After decades of terrorizing enemies in the ring (and a famous stint becoming one himself), Robert Remus, better known to fans as Sgt. Slaughter, is a public ambassador for WWE. He can be seen on many nights representing the company at charity events and at local independent wrestling events.
"Part of my job is to send new talent [to WWE]", Slaughter, 65, said in a phone interview on Tuesday promoting WWE's latest DVD releases ("RAW 20th Anniversary Collection" and "The History of WWE: 50 Years of Sports Entertainment").
"I attend a few independent events. WWE has allowed me to go out and do that. The best way to find new talent is to watch them in action. The talent knows that so they put on an extra special show and work hard in their matches. I let them know I'm there to watch, like a drill instructor. If I see someone I feel is worthy and has what the WWE is looking for, I'll take their names and send them in the right direction."
One name in particular that Sarge has helped bring to WWE is Bryan Danielson, aka Daniel Bryan.
"A lot of us saw a lot in Daniel Bryan. He was on that circuit. I brought his name up and sent his picture and resume in pretty much all the time."
When asked how he feels the Daniel Bryan character is being treated in WWE today, Slaughter doesn't hold back.
"I don't think he's being treated fairly. [The people at WWE] are making him work awfully hard to be successful and he's not letting them down. He's working harder than ever. He's like a giant slayer. He takes on the biggest and the best. Kind of like Dolph Ziggler -- he's another talent I thought he wasn't being used right, and I brought it up in several production meetings that they shouldn't do his character as they were.
"It takes time. You can't do it for everybody. For example, a guy like Randy Orton, there wasn't much to teach him inside the ring. I wrestled his grandfather and his father. All the teaching for him was done outside the ring. He was a tough nut to crack. He had a mind of his own, and still does. He's another talent that exceeds and has so much ability."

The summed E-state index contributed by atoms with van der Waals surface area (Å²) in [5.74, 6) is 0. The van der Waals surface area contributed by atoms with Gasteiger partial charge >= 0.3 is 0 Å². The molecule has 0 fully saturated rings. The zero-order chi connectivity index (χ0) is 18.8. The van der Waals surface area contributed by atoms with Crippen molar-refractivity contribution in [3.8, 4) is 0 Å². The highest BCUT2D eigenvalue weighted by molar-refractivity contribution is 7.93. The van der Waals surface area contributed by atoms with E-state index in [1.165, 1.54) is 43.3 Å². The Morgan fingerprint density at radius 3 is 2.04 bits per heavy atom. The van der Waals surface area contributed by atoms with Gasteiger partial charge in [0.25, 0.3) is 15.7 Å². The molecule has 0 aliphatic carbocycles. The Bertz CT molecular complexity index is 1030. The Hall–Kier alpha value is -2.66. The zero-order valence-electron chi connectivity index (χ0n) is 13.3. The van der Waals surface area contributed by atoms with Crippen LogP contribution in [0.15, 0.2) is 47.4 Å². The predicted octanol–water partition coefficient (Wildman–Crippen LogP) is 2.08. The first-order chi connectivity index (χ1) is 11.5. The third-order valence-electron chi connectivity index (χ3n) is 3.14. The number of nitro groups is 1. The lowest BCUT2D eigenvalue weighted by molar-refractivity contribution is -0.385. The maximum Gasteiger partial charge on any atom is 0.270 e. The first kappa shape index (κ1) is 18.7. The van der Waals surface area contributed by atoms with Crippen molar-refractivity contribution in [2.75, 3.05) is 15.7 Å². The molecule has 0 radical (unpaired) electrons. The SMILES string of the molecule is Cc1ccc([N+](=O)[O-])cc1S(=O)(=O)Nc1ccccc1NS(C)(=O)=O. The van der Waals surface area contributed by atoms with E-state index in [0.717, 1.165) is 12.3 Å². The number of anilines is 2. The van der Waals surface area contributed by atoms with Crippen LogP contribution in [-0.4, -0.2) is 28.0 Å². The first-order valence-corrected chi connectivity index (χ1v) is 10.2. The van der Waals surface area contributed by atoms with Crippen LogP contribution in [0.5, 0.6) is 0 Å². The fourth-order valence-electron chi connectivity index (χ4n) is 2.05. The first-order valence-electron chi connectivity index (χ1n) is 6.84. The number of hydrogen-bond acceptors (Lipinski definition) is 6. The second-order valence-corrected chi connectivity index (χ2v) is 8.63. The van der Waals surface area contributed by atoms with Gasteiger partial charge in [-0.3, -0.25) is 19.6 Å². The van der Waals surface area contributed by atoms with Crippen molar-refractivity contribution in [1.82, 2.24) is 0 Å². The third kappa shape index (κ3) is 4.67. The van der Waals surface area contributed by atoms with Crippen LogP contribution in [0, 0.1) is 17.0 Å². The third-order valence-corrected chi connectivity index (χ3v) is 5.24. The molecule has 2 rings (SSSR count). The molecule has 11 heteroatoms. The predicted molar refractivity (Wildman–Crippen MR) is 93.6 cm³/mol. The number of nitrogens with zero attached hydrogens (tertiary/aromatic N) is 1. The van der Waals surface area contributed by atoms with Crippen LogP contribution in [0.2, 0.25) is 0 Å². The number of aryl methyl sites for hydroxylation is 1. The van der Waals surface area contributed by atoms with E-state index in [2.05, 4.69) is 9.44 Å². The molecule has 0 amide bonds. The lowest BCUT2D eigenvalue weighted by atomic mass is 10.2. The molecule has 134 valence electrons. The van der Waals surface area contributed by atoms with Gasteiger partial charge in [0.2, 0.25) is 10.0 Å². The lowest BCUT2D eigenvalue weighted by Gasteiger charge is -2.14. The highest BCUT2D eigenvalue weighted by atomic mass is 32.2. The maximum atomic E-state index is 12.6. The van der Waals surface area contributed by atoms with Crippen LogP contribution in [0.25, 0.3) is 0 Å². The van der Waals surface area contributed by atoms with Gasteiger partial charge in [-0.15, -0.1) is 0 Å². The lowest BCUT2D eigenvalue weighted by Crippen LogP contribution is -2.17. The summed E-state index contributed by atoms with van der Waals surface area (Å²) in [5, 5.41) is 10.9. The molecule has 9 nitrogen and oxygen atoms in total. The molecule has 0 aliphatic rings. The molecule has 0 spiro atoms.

Many fans remember Sgt. Slaughter as the Iraqi sympathizer, winning the WWE championship from the Ultimate Warrior at the 1991 Royal Rumble. What many people may not know is that in and around this stint, he was asked by Vince McMahon to become part of the backstage brain trust -- a position that led him to help discover one of the most iconic WWE Superstars of all time."One of my all time favorites is The Undertaker, who was in a box of tapes when I was working in the office up in Conneticut. Part of my job was to go through the boxes of letters and resumes. One of them happened to be a young kid by he name of Mark Calaway, who has short red hair and he was working down in WCW. It was a tape and a little letter saying he'd be interested.
"At the time, he was in a tag team. I remember on a Saturday I went to Vince McMahon's office and I said I got this guy you should give a tryout to and Vince said he trusted me. WWE brought him into Rochester, N.Y. I showed Mark where to go, [said], 'You'll be the first match on the show.' Halfway through the match, I was on head set and I hear Vince McMahon say 'Where did you find this guy? Send him to my office.' Mark came out of the ring and asked me how he did, and I said Vince wanted to see him. He thought he did something wrong."
Sarge also shared an interesting story about The Undertaker's name.
"We would have meetings after shows to talk about what happened and plan things out creatively," Slaughter said. "The topic turned to Mark and Vince said he had an idea for a character name and he brought up the name Paul Bearer. The next day I went to Vince and I said I didn't really care for that name for Mark in particular. I thought he looked different than that, and Vince said 'like an Undertaker?' and I said yeah! Maybe we should do Paul Bearer as his manager."
The Undertaker would debut at the 1990 Survivor Series and assume the name "Cain the Undertaker" for a short period of time, with Brother Love as his manager before the late, great William Moody joined him as Paul Bearer.
Slaughter, a WWE Hall of Famer, also shared a fascinating tidbit about The Rock and a possible origin of his famous catchphrase, "It Doesn't Matter."
"I don't know if it was the first time he heard, but I said it to him," Slaughter said. "It was just a thing that I used to say a lot jokingly to friends. Talent was always told to talk to the legends if you have questions, don't just mill around. Rock happened to walk by me and stopped to ask me something, and as he was asking I yelled 'it doesn't matter!' It stopped him in his tracks, and he was startled. I started laughing and he started laughing a little bit and I told him I was only kidding. Rock delivers it a little bit different than how I did, but you get the idea."